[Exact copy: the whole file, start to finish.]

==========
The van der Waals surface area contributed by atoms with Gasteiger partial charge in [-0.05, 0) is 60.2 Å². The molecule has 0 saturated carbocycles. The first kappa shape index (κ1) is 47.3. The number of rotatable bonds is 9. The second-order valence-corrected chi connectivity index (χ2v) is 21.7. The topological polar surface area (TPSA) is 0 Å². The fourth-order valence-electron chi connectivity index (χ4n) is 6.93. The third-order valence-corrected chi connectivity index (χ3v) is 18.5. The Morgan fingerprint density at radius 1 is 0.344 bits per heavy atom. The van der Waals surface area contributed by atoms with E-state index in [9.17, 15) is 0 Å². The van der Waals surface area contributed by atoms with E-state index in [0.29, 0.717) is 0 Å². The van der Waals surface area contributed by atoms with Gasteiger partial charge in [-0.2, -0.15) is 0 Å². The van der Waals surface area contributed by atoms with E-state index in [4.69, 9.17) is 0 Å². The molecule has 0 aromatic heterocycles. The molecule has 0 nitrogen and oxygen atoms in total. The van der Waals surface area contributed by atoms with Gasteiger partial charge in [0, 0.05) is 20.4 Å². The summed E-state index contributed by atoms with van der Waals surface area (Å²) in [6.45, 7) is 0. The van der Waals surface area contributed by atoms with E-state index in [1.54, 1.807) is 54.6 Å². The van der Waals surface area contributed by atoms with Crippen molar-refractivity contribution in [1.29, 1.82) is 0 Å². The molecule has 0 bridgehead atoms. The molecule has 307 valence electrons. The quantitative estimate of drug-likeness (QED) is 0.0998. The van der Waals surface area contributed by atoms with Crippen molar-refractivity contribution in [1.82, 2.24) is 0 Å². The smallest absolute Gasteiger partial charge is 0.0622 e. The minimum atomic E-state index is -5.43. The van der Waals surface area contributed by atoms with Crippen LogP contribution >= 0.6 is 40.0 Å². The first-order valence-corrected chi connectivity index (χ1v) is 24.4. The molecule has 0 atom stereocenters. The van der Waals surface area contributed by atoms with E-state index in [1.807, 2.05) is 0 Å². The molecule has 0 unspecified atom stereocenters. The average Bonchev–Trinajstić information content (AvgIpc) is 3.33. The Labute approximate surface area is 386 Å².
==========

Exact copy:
The van der Waals surface area contributed by atoms with Gasteiger partial charge in [-0.05, 0) is 60.2 Å². The molecule has 0 saturated carbocycles. The first kappa shape index (κ1) is 47.3. The number of rotatable bonds is 9. The second-order valence-corrected chi connectivity index (χ2v) is 21.7. The topological polar surface area (TPSA) is 0 Å². The fourth-order valence-electron chi connectivity index (χ4n) is 6.93. The third-order valence-corrected chi connectivity index (χ3v) is 18.5. The Morgan fingerprint density at radius 1 is 0.344 bits per heavy atom. The van der Waals surface area contributed by atoms with E-state index in [9.17, 15) is 0 Å². The van der Waals surface area contributed by atoms with E-state index in [0.29, 0.717) is 0 Å². The van der Waals surface area contributed by atoms with Gasteiger partial charge in [-0.2, -0.15) is 0 Å². The van der Waals surface area contributed by atoms with E-state index in [4.69, 9.17) is 0 Å². The molecule has 0 aromatic heterocycles. The molecule has 0 nitrogen and oxygen atoms in total. The van der Waals surface area contributed by atoms with Gasteiger partial charge in [0, 0.05) is 20.4 Å². The summed E-state index contributed by atoms with van der Waals surface area (Å²) in [6.45, 7) is 0. The van der Waals surface area contributed by atoms with E-state index in [1.54, 1.807) is 54.6 Å². The van der Waals surface area contributed by atoms with Crippen molar-refractivity contribution in [1.29, 1.82) is 0 Å². The molecule has 0 bridgehead atoms. The molecule has 307 valence electrons. The quantitative estimate of drug-likeness (QED) is 0.0998. The van der Waals surface area contributed by atoms with Crippen molar-refractivity contribution in [1.82, 2.24) is 0 Å². The smallest absolute Gasteiger partial charge is 0.0622 e. The minimum atomic E-state index is -5.43. The van der Waals surface area contributed by atoms with Crippen LogP contribution >= 0.6 is 40.0 Å². The first-order valence-corrected chi connectivity index (χ1v) is 24.4. The molecule has 0 atom stereocenters. The van der Waals surface area contributed by atoms with E-state index in [1.807, 2.05) is 0 Å². The molecule has 0 unspecified atom stereocenters. The average Bonchev–Trinajstić information content (AvgIpc) is 3.33. The Labute approximate surface area is 386 Å².